The adolescent brain is still developing and the different neural circuits don’t mature simultaneously. On one hand, dopaminergic hyperactivation involved in reward mechanisms promotes greater sensitivity to immediate satisfaction and the pursuit of pleasure [10]. On the other hand, teens show greater difficulty in emotional regulation and behaviour, being naturally more impulsive and more likely to seek new sensations [6,8]. All these factors, associated with susceptibility to boredom (from which adolescents want to distance themselves) and with a variety of other individual, familial and environmental risk factors (Table 1), lead to an increased propensity for addictive behaviour [6,8].

The ‘old substances’

Main characteristics of specific substances [6,9]:

Alcohol: Although a legal substance, it is used as a drug by many, either alone or in combination with other substances. The prevalence of alcohol use is about eight times greater than that of illegal substances [6]. Adolescents drink to socialise, celebrate and relax. The alcohol’s effect on youngsters depends on a variety of factors including the quantity and frequency of consumption, and the individual’s age, sex and health status.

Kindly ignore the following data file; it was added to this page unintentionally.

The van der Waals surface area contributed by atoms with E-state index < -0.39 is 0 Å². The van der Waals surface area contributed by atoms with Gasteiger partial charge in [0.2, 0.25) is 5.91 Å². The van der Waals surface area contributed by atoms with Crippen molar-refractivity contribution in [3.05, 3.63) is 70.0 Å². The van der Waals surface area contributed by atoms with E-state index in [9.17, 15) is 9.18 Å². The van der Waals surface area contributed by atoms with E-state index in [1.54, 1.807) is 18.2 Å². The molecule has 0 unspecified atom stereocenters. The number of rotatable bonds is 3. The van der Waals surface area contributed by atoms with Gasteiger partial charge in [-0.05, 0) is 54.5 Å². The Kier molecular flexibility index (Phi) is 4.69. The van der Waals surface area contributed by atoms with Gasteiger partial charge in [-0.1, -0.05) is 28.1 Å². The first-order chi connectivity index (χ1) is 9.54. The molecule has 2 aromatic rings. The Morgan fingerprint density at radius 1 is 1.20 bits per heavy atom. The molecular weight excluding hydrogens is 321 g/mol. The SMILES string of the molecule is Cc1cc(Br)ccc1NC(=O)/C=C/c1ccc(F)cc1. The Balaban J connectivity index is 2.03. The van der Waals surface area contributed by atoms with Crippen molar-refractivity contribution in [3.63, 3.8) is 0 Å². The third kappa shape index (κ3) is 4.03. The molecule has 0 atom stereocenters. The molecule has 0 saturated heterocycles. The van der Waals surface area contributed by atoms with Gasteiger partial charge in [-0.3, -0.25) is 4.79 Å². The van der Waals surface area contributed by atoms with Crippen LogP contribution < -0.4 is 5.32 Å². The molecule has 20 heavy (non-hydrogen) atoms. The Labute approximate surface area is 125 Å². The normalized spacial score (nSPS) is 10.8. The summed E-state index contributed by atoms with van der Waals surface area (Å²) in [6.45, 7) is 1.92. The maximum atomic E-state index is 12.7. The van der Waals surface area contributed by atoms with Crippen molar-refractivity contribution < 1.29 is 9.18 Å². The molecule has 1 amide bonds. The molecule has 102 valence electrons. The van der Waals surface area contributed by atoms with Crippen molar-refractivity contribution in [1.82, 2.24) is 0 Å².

Cannabis: It is the most consumed illegal drug across the world. The main psychoactive (mind-altering) chemical in both forms is delta-9-tetrahydrocannabinol (THC). It can be smoked alone or combined with tobacco, or eaten. When it is smoked it can cause chronic cough and frequent respiratory infections (especially when used combined with tobacco).

Cocaine: It is a powerful, addictive stimulant drug made from the leaves of the coca plant native to South America. It can be found as a white powder, freebase or crack. It gives the user energy, a feeling of happiness and overconfidence and the capacity to remain wide awake. Freebase and crack can be smoked, and powder cocaine can be inhaled. Both cocaine and crack can be prepared for injecting. As a long-term health effect (when inhaled), it can cause a loss of the sense of smell, nosebleeds and nasal damage (injury to the cartilage of the nose). It is also possible to find lesions of the vocal chords.

Heroin: An opioid drug made from morphine, a natural substance extracted from the seed pod of the Asian opium poppy plant. It is either a white or brownish powder, or a black sticky substance. It can be inhaled, injected or smoked. It causes relaxation but can also cause nausea and vomiting and a wide range of other health issues including problems with the heart, respiratory system, stomach, liver and kidneys.